By Chioma Gabriel, Deputy Editor
Dr. Frederick Fasehun means different things to different people. To some, he is a medical doctor and to others a politician and the National Chairman of he defunct Nigerian Labour Party during the transition experiment of General Ibrahim Babangida.
Others know him as a politician who metamorphosed to a human rights activist after going to prison for fighting against military dictatorship. But to others, he remains the founder of the controversial Oodua Peoples Congress, OPC.
But whatever he means to people, the circumstances of his growing up appear to have made him a fighter right from childhood. Although he was born a normal children, he got so sickly that rather than watch him die on her laps, his mother, Comfort Olakurojomu threw him into the river to be eaten up by fishes.
“My mother took me along on a 10-day journey from Agbadu in Ondo State to Lagos. My sickness developed on the second day of the journey and I was told my mother attracted a lot of sympathy from other co-travellers who flocked around us in the boat offering suggestions on treatment but sympathies alone could not do it as the sympathisers soon retreated to their different corners in the boat.
“My mother had done everything she could to nurture me back to health but to no avail. She didn’t seem to understand what was wrong because I wasn’t born like that. And watching a once vibrant baby transform into an invalid toddler was too much for her that to the consternation of everyone aboard the boat we were travelling in, she did what she considered best.
Rather than watch me die on her laps, she sprang from her sitting position and dashed to the side of the boat and flung me into the river, my body making a loud splash on the water.”
Dr. Fasehun sees his mothers action as that of anger and grief but throwing him into the river did not mark the end of his life.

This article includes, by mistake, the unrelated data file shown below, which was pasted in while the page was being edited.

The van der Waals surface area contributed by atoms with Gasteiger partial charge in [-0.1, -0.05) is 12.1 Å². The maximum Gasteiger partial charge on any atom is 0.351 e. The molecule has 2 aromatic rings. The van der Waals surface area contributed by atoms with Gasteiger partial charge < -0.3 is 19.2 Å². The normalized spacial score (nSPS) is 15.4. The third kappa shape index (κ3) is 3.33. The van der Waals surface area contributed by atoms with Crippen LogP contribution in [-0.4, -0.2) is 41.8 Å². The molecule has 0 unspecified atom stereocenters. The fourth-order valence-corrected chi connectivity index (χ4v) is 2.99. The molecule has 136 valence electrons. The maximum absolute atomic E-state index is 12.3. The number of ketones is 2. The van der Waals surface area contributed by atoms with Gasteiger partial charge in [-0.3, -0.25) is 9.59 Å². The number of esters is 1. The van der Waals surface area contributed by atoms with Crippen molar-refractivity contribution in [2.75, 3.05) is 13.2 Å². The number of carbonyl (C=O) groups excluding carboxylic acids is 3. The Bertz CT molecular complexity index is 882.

“Native intelligence taught that a human would sink and surface three times in deep water before finally sinking to rise no more.
“The other passengers in the boat knew this fact and waited as they screamed and shouted. I was told, even the boatmen brought the boat to a standstill and some passengers held my mother to stop her from jumping into the river to be drown alongside with me.
The rest of the passengers watched vigilantly, waiting for me to surface but I did not surface immediately. Then, some of the women saw me and pointed beyond the boat. They shouted I had surfaced and was flapping my hands and legs, knowing my life was at stake. And a women jumped into the river to grab me.”
According to Fasehun, the woman who jumped into the river was not just another passenger. It was his step-mother, his father’s younger wife, Mama Aina.
“My father, Columbus Akindojumi Fasehun had 14 wives. My mother, Comfort Olakufojomu was so grieved by my sickness and when she saw me getting cold on her laps, she thought I was going to die and threw me into the river. His co-wife, my step-mother whom we popularly called Mama Aina was the woman who jumped into the river and brought me aboard.